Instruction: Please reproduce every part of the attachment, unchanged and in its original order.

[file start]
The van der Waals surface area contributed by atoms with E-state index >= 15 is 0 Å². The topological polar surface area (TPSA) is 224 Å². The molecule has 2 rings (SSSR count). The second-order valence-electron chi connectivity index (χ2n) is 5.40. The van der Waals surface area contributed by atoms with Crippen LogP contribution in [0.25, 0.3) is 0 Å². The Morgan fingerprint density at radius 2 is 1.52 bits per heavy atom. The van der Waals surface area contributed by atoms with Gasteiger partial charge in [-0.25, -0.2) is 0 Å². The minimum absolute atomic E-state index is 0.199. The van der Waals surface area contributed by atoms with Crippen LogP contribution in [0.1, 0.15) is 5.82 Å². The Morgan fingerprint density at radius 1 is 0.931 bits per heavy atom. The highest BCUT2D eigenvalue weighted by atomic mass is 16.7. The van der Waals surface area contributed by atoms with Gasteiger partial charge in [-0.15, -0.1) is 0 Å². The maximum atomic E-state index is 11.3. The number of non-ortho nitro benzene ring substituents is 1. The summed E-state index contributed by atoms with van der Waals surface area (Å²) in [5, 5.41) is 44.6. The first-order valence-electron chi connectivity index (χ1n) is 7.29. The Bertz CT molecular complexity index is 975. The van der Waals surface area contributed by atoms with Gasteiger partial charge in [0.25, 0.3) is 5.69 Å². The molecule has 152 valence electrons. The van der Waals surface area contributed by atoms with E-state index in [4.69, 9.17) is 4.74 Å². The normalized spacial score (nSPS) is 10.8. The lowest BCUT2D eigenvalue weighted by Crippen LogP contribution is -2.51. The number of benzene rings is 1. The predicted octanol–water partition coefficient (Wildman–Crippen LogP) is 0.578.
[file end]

The van der Waals surface area contributed by atoms with E-state index >= 15 is 0 Å². The topological polar surface area (TPSA) is 224 Å². The molecule has 2 rings (SSSR count). The second-order valence-electron chi connectivity index (χ2n) is 5.40. The van der Waals surface area contributed by atoms with Crippen LogP contribution in [0.25, 0.3) is 0 Å². The Morgan fingerprint density at radius 2 is 1.52 bits per heavy atom. The van der Waals surface area contributed by atoms with Gasteiger partial charge in [-0.25, -0.2) is 0 Å². The minimum absolute atomic E-state index is 0.199. The van der Waals surface area contributed by atoms with Crippen LogP contribution in [0.1, 0.15) is 5.82 Å². The Morgan fingerprint density at radius 1 is 0.931 bits per heavy atom. The highest BCUT2D eigenvalue weighted by atomic mass is 16.7. The van der Waals surface area contributed by atoms with Gasteiger partial charge in [-0.15, -0.1) is 0 Å². The maximum atomic E-state index is 11.3. The number of non-ortho nitro benzene ring substituents is 1. The summed E-state index contributed by atoms with van der Waals surface area (Å²) in [5, 5.41) is 44.6. The first-order valence-electron chi connectivity index (χ1n) is 7.29. The Bertz CT molecular complexity index is 975. The van der Waals surface area contributed by atoms with Gasteiger partial charge in [0.25, 0.3) is 5.69 Å². The molecule has 152 valence electrons. The van der Waals surface area contributed by atoms with E-state index in [4.69, 9.17) is 4.74 Å². The normalized spacial score (nSPS) is 10.8. The lowest BCUT2D eigenvalue weighted by Crippen LogP contribution is -2.51. The number of benzene rings is 1. The predicted octanol–water partition coefficient (Wildman–Crippen LogP) is 0.578.